the number of rigs drilling for oil rose by 1 rig to 800 rigs this week, which was also 191 more oil rigs than were running a year ago, while the week's oil rig count still remained well below the recent high of 1609 rigs that were drilling for oil on October 10, 2014...at the same time, the number of drilling rigs targeting natural gas formations increased by 2 rigs to 181 rigs this week, which was also 35 more gas rigs than the 146 natural gas rigs that were drilling a year ago, but way down from the recent high of 1,606 natural gas rigs that were deployed on August 29th, 2008...

drilling activity from platforms in the Gulf of Mexico decreased by 3 rigs to 14 rigs for the week, which was down by 4 rig from the 18 rigs that were deployed in the Gulf of Mexico a year ago, and the least rigs working in the Gulf in Baker Hughes records going back to January 7, 2000, a time when there were 123 rigs drilling in the Gulf....meanwhile, two rigs began drilling from platforms on inland lakes in Louisiana this week, bringing the "inland waters" rig count up to 4 rigs, which was the same number of rigs on inland waters as on March 3rd of last year...

the week's count of active horizontal drilling rigs was up by 5 rigs to 847 horizontal rigs this week, which was also up by 214 rigs from the 633 horizontal rigs that were in use in the US on March 3rd of last year, but down from the record of 1372 horizontal rigs that were deployed on November 21st of 2014...at the same time, the directional rig count was up by 6 rigs to 75 directional rigs this week, which was also up from the 61 directional rigs that were in use during the same week of last year...on the other hand, the vertical rig count was down by 8 rigs to 59 directional rigs this week, which was also down from the 62 vertical rigs that were deployed on March 3rd of 2017...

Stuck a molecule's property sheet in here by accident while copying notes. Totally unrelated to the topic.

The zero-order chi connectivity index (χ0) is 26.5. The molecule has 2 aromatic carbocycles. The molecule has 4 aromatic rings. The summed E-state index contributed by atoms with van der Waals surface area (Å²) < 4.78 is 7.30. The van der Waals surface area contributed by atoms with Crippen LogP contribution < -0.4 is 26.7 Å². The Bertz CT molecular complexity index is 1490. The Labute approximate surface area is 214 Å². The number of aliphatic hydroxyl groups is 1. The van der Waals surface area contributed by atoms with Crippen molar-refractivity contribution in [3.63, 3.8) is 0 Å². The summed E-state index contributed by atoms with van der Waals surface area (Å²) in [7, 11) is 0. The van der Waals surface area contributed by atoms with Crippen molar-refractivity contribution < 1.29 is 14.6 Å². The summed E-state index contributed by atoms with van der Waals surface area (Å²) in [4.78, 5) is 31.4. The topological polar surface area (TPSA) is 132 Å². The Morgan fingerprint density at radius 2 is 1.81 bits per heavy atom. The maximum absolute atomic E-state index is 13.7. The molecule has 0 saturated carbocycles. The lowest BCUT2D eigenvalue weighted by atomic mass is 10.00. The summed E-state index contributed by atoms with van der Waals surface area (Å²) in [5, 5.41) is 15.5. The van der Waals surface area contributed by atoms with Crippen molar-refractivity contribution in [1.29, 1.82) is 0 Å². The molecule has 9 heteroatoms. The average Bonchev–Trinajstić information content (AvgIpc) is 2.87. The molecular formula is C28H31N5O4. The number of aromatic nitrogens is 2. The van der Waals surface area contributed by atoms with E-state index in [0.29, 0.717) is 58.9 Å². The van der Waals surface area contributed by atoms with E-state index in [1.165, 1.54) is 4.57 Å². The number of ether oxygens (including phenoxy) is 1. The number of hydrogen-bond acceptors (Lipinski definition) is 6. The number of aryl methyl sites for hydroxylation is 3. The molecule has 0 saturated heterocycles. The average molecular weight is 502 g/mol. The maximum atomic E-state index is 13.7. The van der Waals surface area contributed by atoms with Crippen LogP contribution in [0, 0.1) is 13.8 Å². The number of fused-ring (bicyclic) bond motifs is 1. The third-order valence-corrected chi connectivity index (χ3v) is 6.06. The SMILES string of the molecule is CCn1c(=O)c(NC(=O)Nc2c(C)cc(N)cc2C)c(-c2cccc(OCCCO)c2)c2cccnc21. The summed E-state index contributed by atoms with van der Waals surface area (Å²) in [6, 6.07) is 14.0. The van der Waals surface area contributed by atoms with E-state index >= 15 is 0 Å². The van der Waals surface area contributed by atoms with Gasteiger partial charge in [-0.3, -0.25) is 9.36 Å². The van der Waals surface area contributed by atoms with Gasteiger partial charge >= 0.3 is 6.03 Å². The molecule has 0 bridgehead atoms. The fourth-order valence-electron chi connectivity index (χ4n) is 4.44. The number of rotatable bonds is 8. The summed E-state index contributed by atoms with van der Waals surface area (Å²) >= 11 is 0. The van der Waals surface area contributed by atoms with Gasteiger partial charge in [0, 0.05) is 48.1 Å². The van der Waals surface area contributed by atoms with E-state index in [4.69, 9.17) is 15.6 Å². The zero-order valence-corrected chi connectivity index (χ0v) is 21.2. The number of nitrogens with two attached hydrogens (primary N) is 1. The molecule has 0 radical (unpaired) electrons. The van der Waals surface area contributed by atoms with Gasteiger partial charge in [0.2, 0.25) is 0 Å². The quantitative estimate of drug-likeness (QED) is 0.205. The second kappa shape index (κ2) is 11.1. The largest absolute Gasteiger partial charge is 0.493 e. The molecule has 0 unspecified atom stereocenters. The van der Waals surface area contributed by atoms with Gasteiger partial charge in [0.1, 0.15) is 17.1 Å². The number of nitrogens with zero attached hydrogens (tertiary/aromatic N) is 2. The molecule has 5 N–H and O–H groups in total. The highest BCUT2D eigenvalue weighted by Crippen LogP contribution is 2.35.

the details on this week's changes in drilling activity by state and by shale basin are included in our screenshot below of that part of the rig count summary pdf from Baker Hughes that shows those changes...the first table below shows weekly and year over year rig count changes for the major producing states, and the second table shows the weekly and year over year rig count changes for the major US geological oil and gas basins...in both tables, the first column shows the active rig count as of March 2nd, the second column shows the change in the number of working rigs between last week's count (February 23rd) and this week's (March 2nd) count, the third column shows last week's February 23rd active rig count, the 4th column shows the change between the number of rigs running on Friday and the equivalent Friday a year ago, and the 5th column shows the number of rigs that were drilling at the end of that reporting week a year ago, which in this week’s case was for the 3rd of March, 2017...   

March 2 2018 rig count summary

there were also a number of changes this week that were not included in these tables, since the "other basins" category shows an increase of 5 oil rigs and one rig targeting natural gas....in addition to the oil rig decreases that are obvious in the Cana Woodford of Oklahoma, the Niobrara of the Rockies front range, the Permian of west Texas and the Williston of North Dakota, the 3 rigs that were shut down in the Gulf had also been targeting oil, and they were all off the Louisiana shore...on the other hand, an oil rig was added in the Eagle Ford of south Texas, where a natural gas directed rig was shut down, which nets as a "no change"...otherwise, the 2 rig increase in the Marcellus in Pennsylvania is the only other natural gas rig change among the major basins...Ohio drilling remained unchanged, with 16 rigs targeting wet gas formations and 7 rigs drilling for oil....then, other than the changes in the major oil and gas producing states shown above, Mississippi saw 3 rigs started during the week, after having shut down their only two active rigs the prior week...meanwhile, the only two rigs which had been deployed in Kentucky were shut down this week, leaving the state with no drilling activity, same as a year ago...and furthermore, the only rig that had been active in Illinois was also shut down this week; which was also a reduction from the single rig working the state on last March 3rd...

 

note:  there’s more here